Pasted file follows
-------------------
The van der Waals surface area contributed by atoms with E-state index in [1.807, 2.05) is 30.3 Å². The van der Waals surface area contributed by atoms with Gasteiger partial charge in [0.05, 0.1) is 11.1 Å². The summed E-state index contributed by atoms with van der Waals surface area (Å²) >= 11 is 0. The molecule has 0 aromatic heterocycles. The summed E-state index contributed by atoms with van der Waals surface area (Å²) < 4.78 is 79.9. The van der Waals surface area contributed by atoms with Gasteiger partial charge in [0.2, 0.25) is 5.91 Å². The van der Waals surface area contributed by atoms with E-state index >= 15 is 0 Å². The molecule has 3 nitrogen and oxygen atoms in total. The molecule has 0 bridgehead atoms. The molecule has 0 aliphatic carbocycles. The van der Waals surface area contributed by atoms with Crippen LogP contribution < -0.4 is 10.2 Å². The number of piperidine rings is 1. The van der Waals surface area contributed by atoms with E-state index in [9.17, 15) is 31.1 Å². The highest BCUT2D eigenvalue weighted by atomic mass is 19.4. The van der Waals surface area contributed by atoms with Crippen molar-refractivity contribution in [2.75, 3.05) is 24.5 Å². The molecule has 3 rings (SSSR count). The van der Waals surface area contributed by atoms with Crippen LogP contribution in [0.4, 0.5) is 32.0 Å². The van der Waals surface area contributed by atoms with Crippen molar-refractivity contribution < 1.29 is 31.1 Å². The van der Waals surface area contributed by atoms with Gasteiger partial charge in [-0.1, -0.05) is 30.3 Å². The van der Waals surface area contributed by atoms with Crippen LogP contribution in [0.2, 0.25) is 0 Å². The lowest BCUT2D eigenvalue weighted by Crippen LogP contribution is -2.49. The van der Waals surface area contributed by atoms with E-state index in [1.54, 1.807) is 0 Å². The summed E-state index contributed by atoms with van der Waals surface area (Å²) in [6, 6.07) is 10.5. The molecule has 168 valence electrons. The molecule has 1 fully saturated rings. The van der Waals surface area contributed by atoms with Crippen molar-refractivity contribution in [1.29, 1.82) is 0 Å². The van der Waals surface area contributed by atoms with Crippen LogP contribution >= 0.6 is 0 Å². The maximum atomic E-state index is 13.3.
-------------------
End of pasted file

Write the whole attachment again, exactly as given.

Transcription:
The van der Waals surface area contributed by atoms with E-state index in [1.807, 2.05) is 30.3 Å². The van der Waals surface area contributed by atoms with Gasteiger partial charge in [0.05, 0.1) is 11.1 Å². The summed E-state index contributed by atoms with van der Waals surface area (Å²) >= 11 is 0. The molecule has 0 aromatic heterocycles. The summed E-state index contributed by atoms with van der Waals surface area (Å²) < 4.78 is 79.9. The van der Waals surface area contributed by atoms with Gasteiger partial charge in [0.2, 0.25) is 5.91 Å². The van der Waals surface area contributed by atoms with E-state index >= 15 is 0 Å². The molecule has 3 nitrogen and oxygen atoms in total. The molecule has 0 bridgehead atoms. The molecule has 0 aliphatic carbocycles. The van der Waals surface area contributed by atoms with Crippen LogP contribution < -0.4 is 10.2 Å². The number of piperidine rings is 1. The van der Waals surface area contributed by atoms with E-state index in [9.17, 15) is 31.1 Å². The highest BCUT2D eigenvalue weighted by atomic mass is 19.4. The van der Waals surface area contributed by atoms with Crippen molar-refractivity contribution in [2.75, 3.05) is 24.5 Å². The molecule has 3 rings (SSSR count). The van der Waals surface area contributed by atoms with Crippen LogP contribution in [0.4, 0.5) is 32.0 Å². The van der Waals surface area contributed by atoms with Crippen molar-refractivity contribution < 1.29 is 31.1 Å². The van der Waals surface area contributed by atoms with Gasteiger partial charge in [-0.1, -0.05) is 30.3 Å². The van der Waals surface area contributed by atoms with Crippen LogP contribution in [0.2, 0.25) is 0 Å². The lowest BCUT2D eigenvalue weighted by Crippen LogP contribution is -2.49. The van der Waals surface area contributed by atoms with E-state index in [1.54, 1.807) is 0 Å². The summed E-state index contributed by atoms with van der Waals surface area (Å²) in [6, 6.07) is 10.5. The molecule has 168 valence electrons. The molecule has 1 fully saturated rings. The van der Waals surface area contributed by atoms with Crippen molar-refractivity contribution in [1.29, 1.82) is 0 Å². The van der Waals surface area contributed by atoms with Crippen LogP contribution >= 0.6 is 0 Å². The maximum atomic E-state index is 13.3.